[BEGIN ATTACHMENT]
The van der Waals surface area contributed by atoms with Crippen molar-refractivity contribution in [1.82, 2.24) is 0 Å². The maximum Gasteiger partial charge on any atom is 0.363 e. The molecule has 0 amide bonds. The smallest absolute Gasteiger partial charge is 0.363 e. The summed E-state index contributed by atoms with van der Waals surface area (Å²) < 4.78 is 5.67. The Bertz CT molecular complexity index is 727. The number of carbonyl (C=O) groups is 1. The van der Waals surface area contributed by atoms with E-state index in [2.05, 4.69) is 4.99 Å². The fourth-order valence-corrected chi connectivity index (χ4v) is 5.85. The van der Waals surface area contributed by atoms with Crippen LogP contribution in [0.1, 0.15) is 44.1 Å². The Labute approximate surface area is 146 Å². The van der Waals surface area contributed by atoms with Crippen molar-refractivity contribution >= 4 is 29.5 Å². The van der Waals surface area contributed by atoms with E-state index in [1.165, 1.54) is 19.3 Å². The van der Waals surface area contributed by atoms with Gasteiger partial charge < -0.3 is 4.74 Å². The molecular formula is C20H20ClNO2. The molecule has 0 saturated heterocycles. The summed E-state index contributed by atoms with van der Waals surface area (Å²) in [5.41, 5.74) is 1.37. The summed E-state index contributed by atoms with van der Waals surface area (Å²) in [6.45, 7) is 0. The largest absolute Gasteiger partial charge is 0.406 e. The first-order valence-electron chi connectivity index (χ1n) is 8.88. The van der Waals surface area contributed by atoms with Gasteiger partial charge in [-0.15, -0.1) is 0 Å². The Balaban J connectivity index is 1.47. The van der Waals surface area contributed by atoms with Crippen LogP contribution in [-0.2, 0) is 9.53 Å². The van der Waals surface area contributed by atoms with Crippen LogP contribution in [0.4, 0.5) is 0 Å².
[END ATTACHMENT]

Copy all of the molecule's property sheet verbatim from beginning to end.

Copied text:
The van der Waals surface area contributed by atoms with Crippen molar-refractivity contribution in [1.82, 2.24) is 0 Å². The maximum Gasteiger partial charge on any atom is 0.363 e. The molecule has 0 amide bonds. The smallest absolute Gasteiger partial charge is 0.363 e. The summed E-state index contributed by atoms with van der Waals surface area (Å²) < 4.78 is 5.67. The Bertz CT molecular complexity index is 727. The number of carbonyl (C=O) groups is 1. The van der Waals surface area contributed by atoms with E-state index in [2.05, 4.69) is 4.99 Å². The fourth-order valence-corrected chi connectivity index (χ4v) is 5.85. The van der Waals surface area contributed by atoms with Crippen LogP contribution in [0.1, 0.15) is 44.1 Å². The Labute approximate surface area is 146 Å². The van der Waals surface area contributed by atoms with Crippen molar-refractivity contribution >= 4 is 29.5 Å². The van der Waals surface area contributed by atoms with E-state index in [1.165, 1.54) is 19.3 Å². The van der Waals surface area contributed by atoms with Gasteiger partial charge < -0.3 is 4.74 Å². The molecular formula is C20H20ClNO2. The molecule has 0 saturated heterocycles. The summed E-state index contributed by atoms with van der Waals surface area (Å²) in [5.41, 5.74) is 1.37. The summed E-state index contributed by atoms with van der Waals surface area (Å²) in [6.45, 7) is 0. The largest absolute Gasteiger partial charge is 0.406 e. The first-order valence-electron chi connectivity index (χ1n) is 8.88. The van der Waals surface area contributed by atoms with Gasteiger partial charge in [-0.15, -0.1) is 0 Å². The Balaban J connectivity index is 1.47. The van der Waals surface area contributed by atoms with Crippen LogP contribution in [-0.2, 0) is 9.53 Å². The van der Waals surface area contributed by atoms with Crippen LogP contribution in [0.4, 0.5) is 0 Å².